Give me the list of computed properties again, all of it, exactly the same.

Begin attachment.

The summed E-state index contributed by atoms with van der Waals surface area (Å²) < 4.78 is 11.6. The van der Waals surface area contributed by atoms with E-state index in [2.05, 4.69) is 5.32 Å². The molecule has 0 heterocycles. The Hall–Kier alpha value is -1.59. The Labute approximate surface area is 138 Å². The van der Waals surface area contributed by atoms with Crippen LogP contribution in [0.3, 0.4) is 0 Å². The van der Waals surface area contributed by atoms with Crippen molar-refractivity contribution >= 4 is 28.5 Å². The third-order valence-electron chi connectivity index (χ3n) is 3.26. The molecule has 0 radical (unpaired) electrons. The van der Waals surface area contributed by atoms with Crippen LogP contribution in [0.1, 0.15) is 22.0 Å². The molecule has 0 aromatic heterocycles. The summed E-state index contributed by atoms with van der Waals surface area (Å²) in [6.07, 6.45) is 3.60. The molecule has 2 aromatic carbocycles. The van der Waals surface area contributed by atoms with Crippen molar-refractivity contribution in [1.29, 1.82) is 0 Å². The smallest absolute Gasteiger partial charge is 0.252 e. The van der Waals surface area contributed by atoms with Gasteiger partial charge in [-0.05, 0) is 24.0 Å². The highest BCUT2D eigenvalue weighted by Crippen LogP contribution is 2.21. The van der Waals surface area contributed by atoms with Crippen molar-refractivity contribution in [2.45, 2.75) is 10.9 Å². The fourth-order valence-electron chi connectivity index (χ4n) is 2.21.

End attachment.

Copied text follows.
The summed E-state index contributed by atoms with van der Waals surface area (Å²) < 4.78 is 11.6. The van der Waals surface area contributed by atoms with E-state index in [2.05, 4.69) is 5.32 Å². The molecule has 0 heterocycles. The Hall–Kier alpha value is -1.59. The Labute approximate surface area is 138 Å². The van der Waals surface area contributed by atoms with Crippen LogP contribution in [0.3, 0.4) is 0 Å². The van der Waals surface area contributed by atoms with Crippen molar-refractivity contribution >= 4 is 28.5 Å². The third-order valence-electron chi connectivity index (χ3n) is 3.26. The molecule has 0 radical (unpaired) electrons. The van der Waals surface area contributed by atoms with Crippen LogP contribution in [0.1, 0.15) is 22.0 Å². The molecule has 0 aromatic heterocycles. The summed E-state index contributed by atoms with van der Waals surface area (Å²) in [6.07, 6.45) is 3.60. The molecule has 2 aromatic carbocycles. The van der Waals surface area contributed by atoms with Crippen molar-refractivity contribution in [1.29, 1.82) is 0 Å². The smallest absolute Gasteiger partial charge is 0.252 e. The van der Waals surface area contributed by atoms with Gasteiger partial charge in [-0.05, 0) is 24.0 Å². The highest BCUT2D eigenvalue weighted by Crippen LogP contribution is 2.21. The van der Waals surface area contributed by atoms with Crippen molar-refractivity contribution in [2.45, 2.75) is 10.9 Å². The fourth-order valence-electron chi connectivity index (χ4n) is 2.21.